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A Clinical Prediction Rule to Identify Patients With Low Back Pain Who Are Likely to Experience Short-Term Success Following Lumbar Stabilization Exercises: A Randomized Controlled Validation Study.

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A Clinical Prediction Rule to Identify Patients With Low Back Pain Who Are Likely to Experience Short-Term Success Following Lumbar Stabilization Exercises: A Randomized Controlled Validation Study.

J Orthop Sports Phys Ther. 2013 Nov 21;

Authors: Rabin A, Shashua A, Pizem K, Dickstein R, Dar G

Abstract
Study Design Randomized controlled trial. Objective To determine the validity of a previously suggested clinical prediction rule (CPR) for identifying patients most likely to experience short-term success following lumbar stabilization exercises (LSE). Background Although LSE are commonly used by physical therapists in the management of low back pain (LBP), they do not seem more effective than other interventions. A 4-item CPR for identifying patients most likely to benefit from LSE has been previously suggested, but has yet to be validated. Methods One hundred-five patients with LBP underwent a baseline examination to determine their status on the CPR (positive or negative). Patients were stratified by CPR status and then randomized to receive a LSE program or an intervention consisting of manual therapy (MT) and range of motion (ROM)/flexibility exercises. Both interventions included 11 treatment sessions delivered over 8 weeks. LBP related disability was measured by the modified version of the Oswestry Disability Index (MODI) at baseline and upon completion of treatment. Results The statistical significance for the 2-way interaction between treatment group and CPR status for the level of disability at the end of the intervention was P=.17. However, among patients receiving LSE, those with a positive CPR status experienced less disability by the end of treatment compared with those with a negative CPR status (P=.02). Also, among patients with a positive CPR status, those receiving LSE experienced less disability by the end of treatment compared with those receiving MT (P=.03). In addition, there were main effects for treatment and CPR status. Patients receiving LSE experienced less disability by the end treatment compared with patients receiving MT (P=.05), and patients with a positive CPR status experienced less disability by the end treatment compared with patients with a negative CPR status, regardless of the treatment received (P=.04). When a modified version of the CPR (mCPR), containing only the presence of aberrant movement and a positive prone instability test (PIT) was used, a significant interaction with treatment was found for final disability (P=.02). Among patients receiving LSE, those with a positive mCPR status experienced less disability by the end of treatment compared with those with a negative mCPR status (P=.02), and among patients with a positive mCPR status those receiving LSE experienced less disability by the end of treatment compared with those receiving MT (P=.005). Conclusion The previously suggested CPR for identifying patients likely to benefit from LSE could not be validated in this study. However, due to the relatively low level of power this study should not invalidate the CPR either. A modified version of the CPR, containing only 2 of its items, may possess a better predictive validity in identifying those most likely to succeed with a LSE program. Because this modified version was established through post-hoc testing, an additional study is recommended to prospectively test its predictive validity. Level of Evidence Therapy, level 1b. J Orthop Sports Phys Ther, Epub 21 November 2013. doi:10.2519/jospt.2014.4888.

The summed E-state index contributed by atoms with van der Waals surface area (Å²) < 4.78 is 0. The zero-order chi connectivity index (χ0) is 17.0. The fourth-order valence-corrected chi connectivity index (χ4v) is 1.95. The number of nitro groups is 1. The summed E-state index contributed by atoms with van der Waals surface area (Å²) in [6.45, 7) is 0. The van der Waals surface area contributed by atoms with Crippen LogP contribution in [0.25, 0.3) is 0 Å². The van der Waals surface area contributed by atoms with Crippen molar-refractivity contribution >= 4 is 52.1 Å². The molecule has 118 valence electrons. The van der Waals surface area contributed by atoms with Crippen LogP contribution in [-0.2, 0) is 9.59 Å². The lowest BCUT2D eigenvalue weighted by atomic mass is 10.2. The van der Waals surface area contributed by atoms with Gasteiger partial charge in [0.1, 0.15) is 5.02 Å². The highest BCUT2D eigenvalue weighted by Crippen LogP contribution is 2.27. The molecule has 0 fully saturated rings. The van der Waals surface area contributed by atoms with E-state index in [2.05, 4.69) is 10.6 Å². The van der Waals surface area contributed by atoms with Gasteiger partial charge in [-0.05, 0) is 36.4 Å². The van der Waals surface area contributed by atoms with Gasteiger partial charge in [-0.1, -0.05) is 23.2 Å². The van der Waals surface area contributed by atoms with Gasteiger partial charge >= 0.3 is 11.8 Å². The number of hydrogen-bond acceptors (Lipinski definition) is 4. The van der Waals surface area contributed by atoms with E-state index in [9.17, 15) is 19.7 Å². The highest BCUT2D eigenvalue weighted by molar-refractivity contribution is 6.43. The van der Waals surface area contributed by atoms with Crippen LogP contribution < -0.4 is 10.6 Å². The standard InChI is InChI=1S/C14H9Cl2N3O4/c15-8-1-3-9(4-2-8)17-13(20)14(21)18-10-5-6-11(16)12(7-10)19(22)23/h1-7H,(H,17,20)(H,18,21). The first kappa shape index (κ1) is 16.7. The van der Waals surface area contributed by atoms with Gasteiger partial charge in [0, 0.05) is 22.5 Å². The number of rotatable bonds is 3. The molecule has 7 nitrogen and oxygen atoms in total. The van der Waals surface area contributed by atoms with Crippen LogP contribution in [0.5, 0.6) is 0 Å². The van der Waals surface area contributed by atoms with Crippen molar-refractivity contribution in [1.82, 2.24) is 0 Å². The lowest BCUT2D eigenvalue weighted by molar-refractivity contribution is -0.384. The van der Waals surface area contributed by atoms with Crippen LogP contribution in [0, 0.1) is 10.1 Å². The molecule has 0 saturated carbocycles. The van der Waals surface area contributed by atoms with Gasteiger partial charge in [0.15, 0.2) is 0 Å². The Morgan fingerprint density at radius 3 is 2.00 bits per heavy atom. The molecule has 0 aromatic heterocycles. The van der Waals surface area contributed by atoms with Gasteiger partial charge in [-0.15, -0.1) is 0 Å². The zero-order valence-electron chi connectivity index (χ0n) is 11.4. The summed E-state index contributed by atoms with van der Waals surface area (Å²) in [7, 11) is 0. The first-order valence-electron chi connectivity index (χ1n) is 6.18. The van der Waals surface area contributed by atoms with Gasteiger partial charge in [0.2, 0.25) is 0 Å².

PMID: 24261926 [PubMed – as supplied by publisher]

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